Does my Dream Career Violate My Catholic Faith?


#1

Hey all-

So I have quite a terrible conundrum on my hands. I won’t go into specifics unless you need them, but over the weekend, I learned of a path that would get me into my dream career. And when I say “dream career,” I mean it. It’s a specialized sector of the hospitality industry that I have been obsessed with since being a toddler. In work now (I’m in insurance) I feel close to no purpose in what I do, and this career would overbearingly fill that need. And I firmly believe it is a noble profession; I feel as though I can seriously help others and make people happy.

But there’s a problem.

As with anything in hospitality, there’s the inevitable truth that working on Sundays simply has to happen. Now, let me be absolutely clear. I have no intention on working Sundays. I’d much rather work a six day work week than have to violate honoring the Sabbath. Yet, I am intensely conflicted. Here’s a list of my positives and negatives

Pros
-doing a quite literal dream job
-making others happier
-making myself happier
-fulfilling a purpose/pleasing my inner child
-a job that I yearn to get out of bed and do
-a job that I’d love

Cons
So here’s where it gets tricky. I have three obejections, and I also suffer from scruples, so I have to tread carefully when making decisions. Firstly, even if I don’t work myself in Sunday’s, aren’t I promoting an industry that does? All my co workers, those who we’re attending to, and everyone in between would indeed be working/doing things on Sundays (note this is in the leisure field, so I don’t know that guests would be violating anything.) Secondly, if I were to enter the managerial side of things, there’s an unfortunate truth that I may have to schedule people on Sundays, which again, I have absolutely no desire to do! If I were in charge, we wouldn’t open on Sundays! Finally, I have a particular fear of the sin of scandal, and I fear that my involvement in such an industry could lead others to undermine the Sabbath.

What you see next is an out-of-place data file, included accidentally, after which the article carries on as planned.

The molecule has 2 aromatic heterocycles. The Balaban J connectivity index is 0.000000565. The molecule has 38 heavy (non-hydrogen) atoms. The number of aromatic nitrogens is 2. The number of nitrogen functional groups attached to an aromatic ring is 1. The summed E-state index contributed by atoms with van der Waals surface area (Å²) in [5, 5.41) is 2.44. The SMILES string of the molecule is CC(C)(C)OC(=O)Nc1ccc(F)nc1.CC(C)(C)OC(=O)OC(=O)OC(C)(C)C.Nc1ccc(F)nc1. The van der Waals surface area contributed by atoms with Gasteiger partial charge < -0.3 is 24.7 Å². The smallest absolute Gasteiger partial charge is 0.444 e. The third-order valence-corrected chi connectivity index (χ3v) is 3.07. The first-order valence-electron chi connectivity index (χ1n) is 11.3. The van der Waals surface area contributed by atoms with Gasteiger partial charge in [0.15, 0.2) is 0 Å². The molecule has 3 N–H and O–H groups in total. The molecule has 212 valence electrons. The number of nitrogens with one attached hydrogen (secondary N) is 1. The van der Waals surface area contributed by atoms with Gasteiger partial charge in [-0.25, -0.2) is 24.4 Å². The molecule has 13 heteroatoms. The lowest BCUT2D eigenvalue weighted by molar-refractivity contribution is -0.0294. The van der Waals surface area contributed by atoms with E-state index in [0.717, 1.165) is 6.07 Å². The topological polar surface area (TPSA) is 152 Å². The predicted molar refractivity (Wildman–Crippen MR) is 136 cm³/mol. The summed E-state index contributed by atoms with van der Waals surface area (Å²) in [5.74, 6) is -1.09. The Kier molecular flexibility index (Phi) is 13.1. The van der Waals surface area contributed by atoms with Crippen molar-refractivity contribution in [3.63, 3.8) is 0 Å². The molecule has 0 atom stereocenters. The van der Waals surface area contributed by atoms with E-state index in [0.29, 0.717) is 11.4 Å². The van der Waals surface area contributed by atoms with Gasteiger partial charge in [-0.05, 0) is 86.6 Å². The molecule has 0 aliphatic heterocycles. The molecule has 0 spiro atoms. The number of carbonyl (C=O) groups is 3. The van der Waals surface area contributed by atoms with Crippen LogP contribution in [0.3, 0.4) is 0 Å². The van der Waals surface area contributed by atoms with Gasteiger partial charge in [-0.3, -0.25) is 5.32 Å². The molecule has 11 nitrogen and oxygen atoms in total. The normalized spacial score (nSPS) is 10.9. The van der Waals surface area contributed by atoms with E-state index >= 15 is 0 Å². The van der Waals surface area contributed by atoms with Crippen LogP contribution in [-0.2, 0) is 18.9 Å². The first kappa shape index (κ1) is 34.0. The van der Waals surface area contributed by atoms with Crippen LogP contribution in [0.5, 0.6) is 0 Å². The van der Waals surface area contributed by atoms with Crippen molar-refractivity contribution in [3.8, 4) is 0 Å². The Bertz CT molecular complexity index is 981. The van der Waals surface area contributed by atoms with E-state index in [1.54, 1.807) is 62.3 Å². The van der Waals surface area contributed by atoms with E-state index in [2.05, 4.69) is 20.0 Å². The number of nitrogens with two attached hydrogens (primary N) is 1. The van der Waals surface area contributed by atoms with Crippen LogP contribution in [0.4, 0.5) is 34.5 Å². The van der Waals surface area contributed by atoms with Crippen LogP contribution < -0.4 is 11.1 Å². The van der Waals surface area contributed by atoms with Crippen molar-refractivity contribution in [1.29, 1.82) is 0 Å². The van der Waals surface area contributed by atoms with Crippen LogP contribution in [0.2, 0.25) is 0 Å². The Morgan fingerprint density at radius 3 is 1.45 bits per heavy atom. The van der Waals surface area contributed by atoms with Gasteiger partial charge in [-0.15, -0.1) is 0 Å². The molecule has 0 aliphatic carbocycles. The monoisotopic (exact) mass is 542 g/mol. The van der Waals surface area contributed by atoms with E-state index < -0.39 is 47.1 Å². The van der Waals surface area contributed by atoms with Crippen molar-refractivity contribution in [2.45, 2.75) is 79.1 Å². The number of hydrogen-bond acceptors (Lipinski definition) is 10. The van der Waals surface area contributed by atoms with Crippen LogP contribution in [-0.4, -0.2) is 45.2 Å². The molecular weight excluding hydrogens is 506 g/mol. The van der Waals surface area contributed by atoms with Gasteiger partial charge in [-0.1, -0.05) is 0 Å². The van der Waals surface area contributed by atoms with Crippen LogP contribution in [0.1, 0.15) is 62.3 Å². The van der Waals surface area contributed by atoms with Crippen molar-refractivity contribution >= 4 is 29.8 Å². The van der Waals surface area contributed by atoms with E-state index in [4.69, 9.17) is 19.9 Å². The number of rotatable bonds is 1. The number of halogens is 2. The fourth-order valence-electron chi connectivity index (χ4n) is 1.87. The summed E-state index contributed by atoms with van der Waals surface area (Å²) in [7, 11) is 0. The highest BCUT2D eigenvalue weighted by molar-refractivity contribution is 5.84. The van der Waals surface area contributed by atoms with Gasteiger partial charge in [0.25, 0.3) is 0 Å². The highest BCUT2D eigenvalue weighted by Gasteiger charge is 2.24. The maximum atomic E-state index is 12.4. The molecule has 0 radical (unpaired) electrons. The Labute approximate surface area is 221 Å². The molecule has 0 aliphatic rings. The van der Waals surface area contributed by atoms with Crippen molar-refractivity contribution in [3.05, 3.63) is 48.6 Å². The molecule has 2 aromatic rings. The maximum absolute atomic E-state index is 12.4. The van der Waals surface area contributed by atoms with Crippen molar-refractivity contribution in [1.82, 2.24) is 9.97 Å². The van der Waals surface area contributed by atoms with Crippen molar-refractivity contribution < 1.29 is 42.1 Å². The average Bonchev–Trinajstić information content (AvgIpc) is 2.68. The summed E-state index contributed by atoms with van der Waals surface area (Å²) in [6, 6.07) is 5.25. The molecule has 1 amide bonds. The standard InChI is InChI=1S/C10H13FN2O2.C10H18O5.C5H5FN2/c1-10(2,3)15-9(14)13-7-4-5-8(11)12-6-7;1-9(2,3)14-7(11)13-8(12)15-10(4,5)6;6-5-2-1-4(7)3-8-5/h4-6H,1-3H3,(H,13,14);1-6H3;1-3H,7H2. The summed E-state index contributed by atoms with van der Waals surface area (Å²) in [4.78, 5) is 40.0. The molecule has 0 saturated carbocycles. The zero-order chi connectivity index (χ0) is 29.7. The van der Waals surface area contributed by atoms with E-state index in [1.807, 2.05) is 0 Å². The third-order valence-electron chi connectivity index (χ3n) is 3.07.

I’m just incredibly conflicted, and confused. I feel like this is the path God is calling me to, He has, for the entirely of my life, allowed me to be so in love with this industry, and carry such an excitement for it, and I can’t see Him not wanting me to experience it. On the other side, I have this ugly, gut feeling that this would be an idol, and that I would be choosing it over God, which I have no desire to do. I fear that the feeling could be the voice of God, but I don’t know that for sure. It’s not as though I prefer money, so I pick up a shift on Sunday. No, I truly hate that unfortunate fact, but there’s no way to get around it!

On a final note, I do feel that this is just one negative among many positives. I think of the vast majority of careers, and how this one, in comparison, does so much good for so many people, and makes them happy.

Please advise. I will contact a priest to have a discussion, but I’d love to hear your thoughts. Please do pray to the Spirit, ask Him for wisdom, because I could use a whole lot of that right about now.

Saint Augustine, Pray for Us!


#2

You need to be under the care of a therapist and your pastor. Scruples are not rational.


#3

You are not required to refuse to work on Sundays. If this is your dream job, that should not stop you from accepting it.


#4

At this point, I will say to talk with your therapist and or priest. Any comments here will most likely be of no real benefit to you and can feed your scrupulosity.


#5

I agree with others who are telling your to get help from both the priests and the medical profession for your scruples.

I’ve worked in a patient-care hospital profession since 1980.

Here’s the deal, sir–people don’t just get sick or hurt Monday through Saturday. They are sick or hurt on Sundays, too.

Someone has to help them. Don’t you remember that the Lord Jesus healed people on the Sabbath, and condemned the people who criticized Him?

And there are plenty of people who work in health care (hospitals, etc.) on Sundays who are not directly involved with healing the patients, but their work is still vital to the rest of us who ARE healing patients. One example that comes to mind is computer help desk and other information technology professionals–we who work with patient health care would not be able to do our work without the help of IT people, especially on Sundays! (That’s when computers often choose to go down, and also on holidays like Christmas! Thank goodness for the computer help desk people!)

In most towns and cities, there are plenty of Mass options for those of us who work on Sundays. If there are no Masses, I know that bishops are happy to give dispensations to health care workers who must work during Sunday Mass.